Scoot commute

Travelling to work by scooter is faster than walking and less sweaty than cycling, so why aren’t we all doing it?
Paul Robeson: The story of how an American icon was driven to death to be told in film

The Paul Robeson story

How an American icon was driven to death to be told in film
10 best satellite navigation systems

Never get lost again: 10 best satellite navigation systems

Keep your vehicle going in the right direction with a clever device
Paul Scholes column: England must learn to keep possession and dictate games before they are exposed by the likes of Germany and Brazil

Paul Scholes column

England must learn to keep possession and dictate games before they are exposed by the likes of Germany and Brazil
Michael Dawson: I’ll thank Spurs after we win says defender as he prepares to return with Hull

Michael Dawson: I’ll thank Spurs after we win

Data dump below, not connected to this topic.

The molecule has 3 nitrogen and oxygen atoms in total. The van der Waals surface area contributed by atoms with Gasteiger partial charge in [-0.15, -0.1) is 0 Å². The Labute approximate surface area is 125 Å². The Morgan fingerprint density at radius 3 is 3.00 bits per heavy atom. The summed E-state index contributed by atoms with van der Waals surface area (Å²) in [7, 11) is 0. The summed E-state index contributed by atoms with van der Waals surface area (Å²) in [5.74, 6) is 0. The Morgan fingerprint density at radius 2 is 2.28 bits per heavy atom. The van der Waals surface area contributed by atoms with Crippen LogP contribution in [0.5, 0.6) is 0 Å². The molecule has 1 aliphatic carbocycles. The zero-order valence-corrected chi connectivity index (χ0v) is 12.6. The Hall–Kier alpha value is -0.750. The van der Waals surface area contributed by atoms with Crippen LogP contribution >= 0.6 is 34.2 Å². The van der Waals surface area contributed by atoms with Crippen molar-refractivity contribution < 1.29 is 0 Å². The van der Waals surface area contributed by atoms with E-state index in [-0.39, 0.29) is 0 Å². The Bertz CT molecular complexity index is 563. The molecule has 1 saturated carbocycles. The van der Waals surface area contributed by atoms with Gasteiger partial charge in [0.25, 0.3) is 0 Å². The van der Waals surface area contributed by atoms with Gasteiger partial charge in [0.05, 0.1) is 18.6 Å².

Hull defender faces his struggling former club on Sunday ready to show what they are missing. But he says he will always be grateful to Tottenham
Frank Warren column: Dr Wu has big plans for the professionals yet he should stick to the amateur game

Frank Warren column

Dr Wu has big plans for the professionals yet he should stick to the amateur game
Synagogue attack: Fear unites both sides of Jerusalem as minister warns restoring quiet could take 'months'

Terror unites Jerusalem after synagogue attack

Rising violence and increased police patrols have left residents of all faiths looking over their shoulders
Medecins sans Frontieres: The Ebola crisis has them in the headlines, but their work goes far beyond West Africa

'How do you carry on? You have to...'

The Ebola crisis has Medecins sans Frontieres in the headlines, but their work goes far beyond West Africa
Isis extends its deadly reach with suicide bombing in Kurdish capital

Isis extends its deadly reach with suicide bombing in Kurdish capital

Residents in what was Iraq’s safest city fear an increase in jihadist attacks, reports Patrick Cockburn
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Sir John Major hits out at theatres